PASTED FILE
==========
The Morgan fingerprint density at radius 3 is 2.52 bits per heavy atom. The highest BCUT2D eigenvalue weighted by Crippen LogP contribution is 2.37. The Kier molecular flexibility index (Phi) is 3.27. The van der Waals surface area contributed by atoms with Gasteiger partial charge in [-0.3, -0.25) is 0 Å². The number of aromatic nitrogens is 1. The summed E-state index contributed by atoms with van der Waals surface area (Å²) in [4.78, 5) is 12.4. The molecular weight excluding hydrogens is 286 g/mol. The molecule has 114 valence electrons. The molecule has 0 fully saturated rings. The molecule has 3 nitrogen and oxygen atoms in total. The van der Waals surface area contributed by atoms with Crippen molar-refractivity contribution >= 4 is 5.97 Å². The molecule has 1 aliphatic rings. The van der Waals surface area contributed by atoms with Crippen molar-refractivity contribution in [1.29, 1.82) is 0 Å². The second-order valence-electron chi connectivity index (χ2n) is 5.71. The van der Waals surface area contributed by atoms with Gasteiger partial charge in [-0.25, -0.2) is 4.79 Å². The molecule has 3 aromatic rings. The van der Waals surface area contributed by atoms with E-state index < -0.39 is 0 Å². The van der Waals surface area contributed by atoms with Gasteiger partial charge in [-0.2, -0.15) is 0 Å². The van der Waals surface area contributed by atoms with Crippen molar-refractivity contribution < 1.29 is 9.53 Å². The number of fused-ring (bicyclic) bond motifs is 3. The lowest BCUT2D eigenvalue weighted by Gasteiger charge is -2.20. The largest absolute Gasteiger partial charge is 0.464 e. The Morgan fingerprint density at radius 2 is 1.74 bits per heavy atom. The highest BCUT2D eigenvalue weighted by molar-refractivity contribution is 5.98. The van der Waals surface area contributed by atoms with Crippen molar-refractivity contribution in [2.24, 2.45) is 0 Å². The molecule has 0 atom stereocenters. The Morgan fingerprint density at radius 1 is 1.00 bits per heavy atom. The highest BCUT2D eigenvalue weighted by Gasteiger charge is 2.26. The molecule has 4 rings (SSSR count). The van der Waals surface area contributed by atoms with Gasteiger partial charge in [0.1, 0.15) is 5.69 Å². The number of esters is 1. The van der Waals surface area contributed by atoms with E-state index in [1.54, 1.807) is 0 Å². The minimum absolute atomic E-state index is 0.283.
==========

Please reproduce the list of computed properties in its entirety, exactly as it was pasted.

The Morgan fingerprint density at radius 3 is 2.52 bits per heavy atom. The highest BCUT2D eigenvalue weighted by Crippen LogP contribution is 2.37. The Kier molecular flexibility index (Phi) is 3.27. The van der Waals surface area contributed by atoms with Gasteiger partial charge in [-0.3, -0.25) is 0 Å². The number of aromatic nitrogens is 1. The summed E-state index contributed by atoms with van der Waals surface area (Å²) in [4.78, 5) is 12.4. The molecular weight excluding hydrogens is 286 g/mol. The molecule has 114 valence electrons. The molecule has 0 fully saturated rings. The molecule has 3 nitrogen and oxygen atoms in total. The van der Waals surface area contributed by atoms with Crippen molar-refractivity contribution >= 4 is 5.97 Å². The molecule has 1 aliphatic rings. The van der Waals surface area contributed by atoms with Crippen molar-refractivity contribution in [1.29, 1.82) is 0 Å². The second-order valence-electron chi connectivity index (χ2n) is 5.71. The van der Waals surface area contributed by atoms with Gasteiger partial charge in [-0.25, -0.2) is 4.79 Å². The molecule has 3 aromatic rings. The van der Waals surface area contributed by atoms with E-state index < -0.39 is 0 Å². The van der Waals surface area contributed by atoms with Gasteiger partial charge in [-0.2, -0.15) is 0 Å². The van der Waals surface area contributed by atoms with Crippen molar-refractivity contribution < 1.29 is 9.53 Å². The number of fused-ring (bicyclic) bond motifs is 3. The lowest BCUT2D eigenvalue weighted by Gasteiger charge is -2.20. The largest absolute Gasteiger partial charge is 0.464 e. The Morgan fingerprint density at radius 2 is 1.74 bits per heavy atom. The highest BCUT2D eigenvalue weighted by molar-refractivity contribution is 5.98. The van der Waals surface area contributed by atoms with Crippen molar-refractivity contribution in [2.24, 2.45) is 0 Å². The molecule has 0 atom stereocenters. The Morgan fingerprint density at radius 1 is 1.00 bits per heavy atom. The highest BCUT2D eigenvalue weighted by Gasteiger charge is 2.26. The molecule has 4 rings (SSSR count). The van der Waals surface area contributed by atoms with Gasteiger partial charge in [0.1, 0.15) is 5.69 Å². The number of esters is 1. The van der Waals surface area contributed by atoms with E-state index in [1.54, 1.807) is 0 Å². The minimum absolute atomic E-state index is 0.283.